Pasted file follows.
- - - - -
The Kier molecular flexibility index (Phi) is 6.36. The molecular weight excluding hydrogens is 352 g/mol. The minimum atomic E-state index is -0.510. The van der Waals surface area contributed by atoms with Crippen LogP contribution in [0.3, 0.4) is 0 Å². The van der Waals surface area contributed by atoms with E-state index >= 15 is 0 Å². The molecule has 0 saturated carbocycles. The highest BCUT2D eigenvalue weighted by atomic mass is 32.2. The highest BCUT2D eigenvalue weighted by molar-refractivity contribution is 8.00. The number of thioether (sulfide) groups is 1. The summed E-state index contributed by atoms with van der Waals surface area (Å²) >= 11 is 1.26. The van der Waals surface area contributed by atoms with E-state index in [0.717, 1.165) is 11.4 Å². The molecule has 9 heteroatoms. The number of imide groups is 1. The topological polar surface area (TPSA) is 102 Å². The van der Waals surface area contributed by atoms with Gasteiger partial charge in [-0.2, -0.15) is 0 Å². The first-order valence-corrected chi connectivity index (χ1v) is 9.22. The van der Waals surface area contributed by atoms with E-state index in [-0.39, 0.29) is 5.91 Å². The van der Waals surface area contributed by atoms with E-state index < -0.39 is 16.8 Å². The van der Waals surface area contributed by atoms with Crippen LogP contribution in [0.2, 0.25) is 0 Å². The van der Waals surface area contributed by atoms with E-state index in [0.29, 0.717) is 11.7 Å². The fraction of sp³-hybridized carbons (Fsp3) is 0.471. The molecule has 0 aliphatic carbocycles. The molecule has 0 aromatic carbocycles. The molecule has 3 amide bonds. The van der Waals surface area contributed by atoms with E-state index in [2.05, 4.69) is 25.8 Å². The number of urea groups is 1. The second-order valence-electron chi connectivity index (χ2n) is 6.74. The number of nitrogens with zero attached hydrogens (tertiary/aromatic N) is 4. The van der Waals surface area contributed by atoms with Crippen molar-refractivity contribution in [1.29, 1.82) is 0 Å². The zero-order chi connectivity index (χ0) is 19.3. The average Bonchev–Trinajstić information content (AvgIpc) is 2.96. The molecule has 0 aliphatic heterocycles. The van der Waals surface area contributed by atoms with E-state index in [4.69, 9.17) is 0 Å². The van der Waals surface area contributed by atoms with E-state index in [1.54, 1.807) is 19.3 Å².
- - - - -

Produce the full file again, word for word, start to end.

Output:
The Kier molecular flexibility index (Phi) is 6.36. The molecular weight excluding hydrogens is 352 g/mol. The minimum atomic E-state index is -0.510. The van der Waals surface area contributed by atoms with Crippen LogP contribution in [0.3, 0.4) is 0 Å². The van der Waals surface area contributed by atoms with E-state index >= 15 is 0 Å². The molecule has 0 saturated carbocycles. The highest BCUT2D eigenvalue weighted by atomic mass is 32.2. The highest BCUT2D eigenvalue weighted by molar-refractivity contribution is 8.00. The number of thioether (sulfide) groups is 1. The summed E-state index contributed by atoms with van der Waals surface area (Å²) >= 11 is 1.26. The van der Waals surface area contributed by atoms with E-state index in [0.717, 1.165) is 11.4 Å². The molecule has 9 heteroatoms. The number of imide groups is 1. The topological polar surface area (TPSA) is 102 Å². The van der Waals surface area contributed by atoms with Gasteiger partial charge in [-0.2, -0.15) is 0 Å². The first-order valence-corrected chi connectivity index (χ1v) is 9.22. The van der Waals surface area contributed by atoms with E-state index in [-0.39, 0.29) is 5.91 Å². The van der Waals surface area contributed by atoms with E-state index < -0.39 is 16.8 Å². The van der Waals surface area contributed by atoms with Crippen LogP contribution in [0.2, 0.25) is 0 Å². The van der Waals surface area contributed by atoms with E-state index in [0.29, 0.717) is 11.7 Å². The fraction of sp³-hybridized carbons (Fsp3) is 0.471. The molecule has 0 aliphatic carbocycles. The molecule has 0 aromatic carbocycles. The molecule has 3 amide bonds. The van der Waals surface area contributed by atoms with E-state index in [2.05, 4.69) is 25.8 Å². The number of urea groups is 1. The second-order valence-electron chi connectivity index (χ2n) is 6.74. The number of nitrogens with zero attached hydrogens (tertiary/aromatic N) is 4. The van der Waals surface area contributed by atoms with Crippen molar-refractivity contribution in [1.29, 1.82) is 0 Å². The zero-order chi connectivity index (χ0) is 19.3. The average Bonchev–Trinajstić information content (AvgIpc) is 2.96. The molecule has 0 aliphatic heterocycles. The van der Waals surface area contributed by atoms with E-state index in [4.69, 9.17) is 0 Å². The van der Waals surface area contributed by atoms with E-state index in [1.54, 1.807) is 19.3 Å².